6 Months Later

Now that Lennie is out of the way, I guess that I can actually do something
with my life. But, It\'s been 6 months since leaving the farm and I still don\'t
have a job. Oh, here\'s a sign. A mentally handicapped hospital needs an
attendant. I can do that, and it pays well too. $150 a month. "At that rate,
I\'ll be able to get that land soon enough. Ain\'t that right," I asked Candy? "We
sure are," he replied with enthusiasm. As we stepped into the complex, the first
thing I saw was the reception desk with a young, pretty, receptionist sitting
behind the desk, polishing her nails. Lennie would have enjoyed watching her I
pondered. She asked us what we wanted, and I told her that we were just here to
find out \'bout the job. After getting a quick overview and job description, I
was ready to work right away. Candy was also lucky enough to get hired as a
nurse for $100 a month. I stepped into the bedroom and I saw about 25 kids
sitting around a middle-aged man, listening to a story. As I stepped in, the
story teller stepped over to me and told me what I had to do. Educate them and
talk to them. That was it. I was getting paid $150 just to teach a group of
handicapped kids. I sat down next to the story teller, Bob, and I looked around
and carefully observed them. As I did this, I could see Lennie\'s face flashing
in my mind. What was happening to me. Why couldn\'t he just leave me alone. I
survived through my first day of work, reluctantly. The hospital also provided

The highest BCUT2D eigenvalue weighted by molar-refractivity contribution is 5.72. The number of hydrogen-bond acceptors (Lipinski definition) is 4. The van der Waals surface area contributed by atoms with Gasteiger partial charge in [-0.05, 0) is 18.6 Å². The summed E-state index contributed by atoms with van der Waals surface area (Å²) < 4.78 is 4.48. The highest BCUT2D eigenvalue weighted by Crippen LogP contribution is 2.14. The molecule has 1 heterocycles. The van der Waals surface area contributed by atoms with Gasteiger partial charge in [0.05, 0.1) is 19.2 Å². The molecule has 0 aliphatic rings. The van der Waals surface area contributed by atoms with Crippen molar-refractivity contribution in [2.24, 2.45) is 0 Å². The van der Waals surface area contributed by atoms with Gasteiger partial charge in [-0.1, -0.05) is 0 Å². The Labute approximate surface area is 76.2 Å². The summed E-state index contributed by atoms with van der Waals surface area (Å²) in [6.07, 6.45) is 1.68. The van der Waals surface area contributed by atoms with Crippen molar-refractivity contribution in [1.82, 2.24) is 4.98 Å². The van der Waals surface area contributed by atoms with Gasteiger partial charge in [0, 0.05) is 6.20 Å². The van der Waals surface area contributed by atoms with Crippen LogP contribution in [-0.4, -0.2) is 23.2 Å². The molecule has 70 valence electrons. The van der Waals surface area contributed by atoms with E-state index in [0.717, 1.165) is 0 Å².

housing. That night, I had the most horrible dream of my life. I could see
Lennie petting hundreds of rabbits, one at a time. But he was crying and
screaming in rage. The rabbits were dying. "George, why do they die? Don\'t let
them die George, please. Can I still tend the rabbits? I know I done a bad
thing," exclaimed Lennie. I got up, screaming. "Lennie, please leave me alone,
please," I asked. It was silent. Nobody was awake. I looked like a complete
nut with all those kids, including Candy, staring at me. Candy just went back to
sleep. He was the only one that could understand the pain that I was going
through. This happened to me several nights after the first nightmare. Each one
would consist of rabbits, lots of them, and Lennie. After a while, they just
told me to leave because they thought that the kids were already tortured with
their own handicaps. Candy wanted to stay, so I told him that I would come back
for him when I gathered enough money. After one day alone, I had done a lot of
thinking. Mostly about Lennie and the others, but one thing I thought a lot
about was the things Lennie said. "I could go off to the mountains and find a
cave, you know. And I wouldn\'t eat any ketchup," he would say. Now that I think
about it and know what it feels like to be alone, I am glad that Lennie stayed
with me the whole time, till death had separated the two of us. I also realize
that he always obeyed me and tried really hard to help me. He tried so hard to
keep those pups alive, and yet they died. He was such a hard worker, worked
harder than any of us. I also realize that we couldn\'t do some of the things
that he could do. Such as understanding a person more deeply than any of us. He
knew more about myself than I did. And he always kept up to a task, like trying
to be able to remember. He could never do that. He would have taken good care of
those rabbits. If only he had a chance. He could prove to me, to everybody else,
and most importantly himself, that he was capable of doing something right. Sure
he killed Curly\'s wife, but she sure as hell was a bitch. She probably didn\'t
deserve to die, but Lennie didn\'t know any better? He probably thinks that she\'s
still alive, stupid boy. Wait a minute. I\'ll ask for one more chance at the
hospital, and then Candy and I could get ready to leave after just one month. I
guess I\'ll start to walk back the ten miles